General Overview

            Alzheimer’s Disease (AD) is currently view in two parts, which are AD Dementia with symptoms  and Presymptomatic AD with an unawareness of symptoms

            AD symptomatic diagnostic grew out the Pyschiatric discipline of medicine where signs and symptoms  associated with areas of the brain define mental disorders.  This pyschiatric diagnoxtic methodology evolved to guide the research approach for AD interventions.  Most notably is the FDA requirement for an intervention market approval, which is demonstrating “Meaningful Cognitive Benefits”.  

            This propelled cognitive testing that provides subjective inputs from either the patient or caregiver.  Such tests  introduce coplexity because of a heterogenic population, both in diversity and education which adds uncertainty to trial efficacy goals and data analysis.  Unfortunately, this is the best available method without metabolic markers.

            In 2011, research refocused to presymptomatic AD, where AD occurs without cognitive symptoms or signs.  Measurable metabolic test markers, that are being pursued, are not approved.  Neither has a FDA requirement for market approval without cognitive impairment been provided.  In additon, the candidates for conducting research trials are probably below the age of 65 and with an uncertainty of insurance coverage if an intervention was approved for either prevention or treatment. 

            Recent research reports indicate that soluble amyloid oligomers become toxic producing inflammation whereby the immune system responds to control the inflammation with plaque, and supposedly removes the soluble toxic oligomers and plaque from the brain.  AD seems to occur if the removal process is ineffective to where the toxic oligomers along with plaque aggregate and accumulate over time to trigger Tau fibrils and tangles and neurodegeneration (neuron death).

            AD has identified amyloid peptide progressing to trigger fibrils and tangles of the Tau protein as two mechanisms that trigger neurodegeneration or Neuron loss.  Neuron loss is permanent and increases as the disease progresses.  Current view is that some form of amyloid’s aggregation and accumulation produces an unknown trigger of Tau fibrils and tangles that then cause neuron death.  

            Common sense might say stop the amyloid aggregation and accumulation and you prevent AD.  A successful amyloid vaccine would achieve this.  Or a tau vaccine that stops the production of fibrils and tangles could also do the job.  Not so easy. 

Background

            Recent research hypothesis suggest that amyloid oligomers produce a toxin that is confronted by the immune system in the form of inflation that forms a protective plaque around the toxic oligomers.  These oligomers aggregate if not protective by plaque and/or cleared from the brain.  At some unknown point, the aggregates accumulate to trigger tau fibrils and tangles which lead to neurodegeneration (neuron loss).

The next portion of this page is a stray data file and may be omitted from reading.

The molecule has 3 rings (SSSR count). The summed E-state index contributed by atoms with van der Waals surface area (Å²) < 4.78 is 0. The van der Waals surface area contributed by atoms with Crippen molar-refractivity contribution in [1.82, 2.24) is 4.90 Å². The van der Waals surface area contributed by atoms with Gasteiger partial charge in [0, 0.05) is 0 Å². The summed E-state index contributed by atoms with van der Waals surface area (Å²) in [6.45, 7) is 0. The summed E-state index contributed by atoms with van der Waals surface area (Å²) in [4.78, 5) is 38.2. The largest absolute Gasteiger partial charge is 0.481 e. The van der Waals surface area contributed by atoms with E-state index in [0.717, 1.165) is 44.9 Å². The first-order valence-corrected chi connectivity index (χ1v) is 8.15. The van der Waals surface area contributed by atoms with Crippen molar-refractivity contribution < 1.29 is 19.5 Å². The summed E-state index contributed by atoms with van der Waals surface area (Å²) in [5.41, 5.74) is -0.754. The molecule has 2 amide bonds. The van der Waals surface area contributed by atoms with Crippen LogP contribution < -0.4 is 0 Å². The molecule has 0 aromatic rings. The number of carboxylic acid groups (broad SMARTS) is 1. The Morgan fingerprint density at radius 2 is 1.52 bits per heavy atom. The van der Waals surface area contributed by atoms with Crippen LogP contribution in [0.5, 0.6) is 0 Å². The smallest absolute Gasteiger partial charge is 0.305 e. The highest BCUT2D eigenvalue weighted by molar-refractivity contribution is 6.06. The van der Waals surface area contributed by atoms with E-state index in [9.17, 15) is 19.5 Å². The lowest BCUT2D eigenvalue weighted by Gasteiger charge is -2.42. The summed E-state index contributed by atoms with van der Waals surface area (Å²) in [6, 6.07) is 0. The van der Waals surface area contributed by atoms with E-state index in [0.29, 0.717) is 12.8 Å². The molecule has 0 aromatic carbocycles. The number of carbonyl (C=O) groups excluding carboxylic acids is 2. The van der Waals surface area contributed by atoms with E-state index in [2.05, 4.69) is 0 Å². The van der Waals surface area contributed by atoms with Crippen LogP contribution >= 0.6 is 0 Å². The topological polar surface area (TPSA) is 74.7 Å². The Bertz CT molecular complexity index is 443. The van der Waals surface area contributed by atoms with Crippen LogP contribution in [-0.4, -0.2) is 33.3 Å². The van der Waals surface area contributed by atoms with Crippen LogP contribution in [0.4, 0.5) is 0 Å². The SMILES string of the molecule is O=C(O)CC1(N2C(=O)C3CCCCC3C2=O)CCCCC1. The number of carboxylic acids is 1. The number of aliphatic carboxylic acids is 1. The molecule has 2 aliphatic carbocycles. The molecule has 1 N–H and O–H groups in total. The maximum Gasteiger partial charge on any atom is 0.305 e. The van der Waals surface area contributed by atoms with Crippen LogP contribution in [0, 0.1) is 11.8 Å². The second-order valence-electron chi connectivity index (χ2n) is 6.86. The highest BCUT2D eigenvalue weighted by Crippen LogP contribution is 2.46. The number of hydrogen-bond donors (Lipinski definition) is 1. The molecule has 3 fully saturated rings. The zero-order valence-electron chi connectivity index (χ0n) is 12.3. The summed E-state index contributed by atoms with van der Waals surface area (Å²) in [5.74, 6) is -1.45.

Because of age-linked immune decline, vaccines would be significantly more effective in preventing, rather than treating AD (D.J. Marciani -Oct. 2019).  However, vaccine trials have also failed. 

Aducanumab

Selected clinical trial data of the monoclonal antibody Aducanumab indicated  slowing the progression of early AD.  This has created cautious optimism about its therapeutic use to neutralize cytotoxic soluble amyloid oligomers aggregates and remove them from the brain.  How this monoclonal antibody works with the immune system’s response has not been reported.

          This monoclonal antibody targeted amyloid aggregation and removal in patient 50 to 85 years of age who demonstrated cognitive symptoms in either MCI or Mild AD.       This means all patients were experiencing neurodegeneration and tauopathy.  MCI score inclusion was 30 to 24.  Mild AD inclusion was 24 – 20.  Trial duration was 18 months.  Normal MMSE yearly decline is 3 points.  Patients without cognitive symptoms were not included.  Biogen initial information stated the sub-element data was from a group that received a higher dose of Aducanumab.  Is this randomizing?

          Assuming the placebo group decline 15% in 18 months and the higher dose group experience a 40% slowing rate.  This would indicate that a 9% decline would have occurred in the high dose group over 18 months rather than a !5% decline in the placebo group.  Thus, a MMSE decline of approximately 2 rather than 3 points per year decline with Aducanumab.  Assuming the mean score of the high dose group began at a score of 27.  This would put them at a score of 24 rather than 21.5 at the end of the 18 months.  Is this Meaningful Cognitive Benefit for the patient or the pharmaceutical?  You be the judge. 

          However, if the pharmaceutical request to the FDA would include  approval to treat amyloidosis in asymptomatic patients before neurodegeneration occurs, then prevention may occur for future candidates and possibly be a major benefit outcome.

          The psychiatric syndrome of “Meaningful Cognitive Benefit” for market approval of an intervention has doomed clinical trials inclusion criteria.  Braak and Braak 1991 autopsy report and Teresa Gomez-Isle et. al. 1996 autopsy report of Entorhinal Cortex damage at the very mild stage of AD provided guidance that has apparently been ignored.

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